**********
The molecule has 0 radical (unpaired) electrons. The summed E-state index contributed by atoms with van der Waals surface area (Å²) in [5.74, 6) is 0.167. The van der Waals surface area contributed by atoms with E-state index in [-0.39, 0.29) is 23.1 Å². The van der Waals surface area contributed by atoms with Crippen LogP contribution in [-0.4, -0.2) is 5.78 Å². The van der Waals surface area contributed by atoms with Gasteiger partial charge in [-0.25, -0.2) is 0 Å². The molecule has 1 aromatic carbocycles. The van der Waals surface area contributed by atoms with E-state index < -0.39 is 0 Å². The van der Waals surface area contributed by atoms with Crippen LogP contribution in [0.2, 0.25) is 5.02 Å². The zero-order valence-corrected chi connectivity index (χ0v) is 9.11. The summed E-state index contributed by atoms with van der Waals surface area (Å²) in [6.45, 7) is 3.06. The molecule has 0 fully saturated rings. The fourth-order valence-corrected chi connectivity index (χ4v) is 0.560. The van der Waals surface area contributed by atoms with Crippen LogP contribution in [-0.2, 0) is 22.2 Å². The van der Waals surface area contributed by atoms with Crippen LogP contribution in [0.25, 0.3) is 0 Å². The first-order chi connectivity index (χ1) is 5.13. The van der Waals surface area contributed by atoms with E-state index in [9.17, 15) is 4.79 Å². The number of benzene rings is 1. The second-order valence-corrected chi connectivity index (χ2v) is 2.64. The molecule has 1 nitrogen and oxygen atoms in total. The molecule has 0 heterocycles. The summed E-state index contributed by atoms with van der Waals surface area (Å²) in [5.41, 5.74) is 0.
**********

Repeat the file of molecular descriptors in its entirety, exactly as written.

The molecule has 0 radical (unpaired) electrons. The summed E-state index contributed by atoms with van der Waals surface area (Å²) in [5.74, 6) is 0.167. The van der Waals surface area contributed by atoms with E-state index in [-0.39, 0.29) is 23.1 Å². The van der Waals surface area contributed by atoms with Crippen LogP contribution in [-0.4, -0.2) is 5.78 Å². The van der Waals surface area contributed by atoms with Gasteiger partial charge in [-0.25, -0.2) is 0 Å². The molecule has 1 aromatic carbocycles. The van der Waals surface area contributed by atoms with E-state index < -0.39 is 0 Å². The van der Waals surface area contributed by atoms with Crippen LogP contribution in [0.2, 0.25) is 5.02 Å². The zero-order valence-corrected chi connectivity index (χ0v) is 9.11. The summed E-state index contributed by atoms with van der Waals surface area (Å²) in [6.45, 7) is 3.06. The molecule has 0 fully saturated rings. The fourth-order valence-corrected chi connectivity index (χ4v) is 0.560. The van der Waals surface area contributed by atoms with Crippen LogP contribution in [-0.2, 0) is 22.2 Å². The van der Waals surface area contributed by atoms with Crippen LogP contribution in [0.25, 0.3) is 0 Å². The first-order chi connectivity index (χ1) is 5.13. The van der Waals surface area contributed by atoms with E-state index in [9.17, 15) is 4.79 Å². The number of benzene rings is 1. The second-order valence-corrected chi connectivity index (χ2v) is 2.64. The molecule has 1 nitrogen and oxygen atoms in total. The molecule has 0 heterocycles. The summed E-state index contributed by atoms with van der Waals surface area (Å²) in [5.41, 5.74) is 0.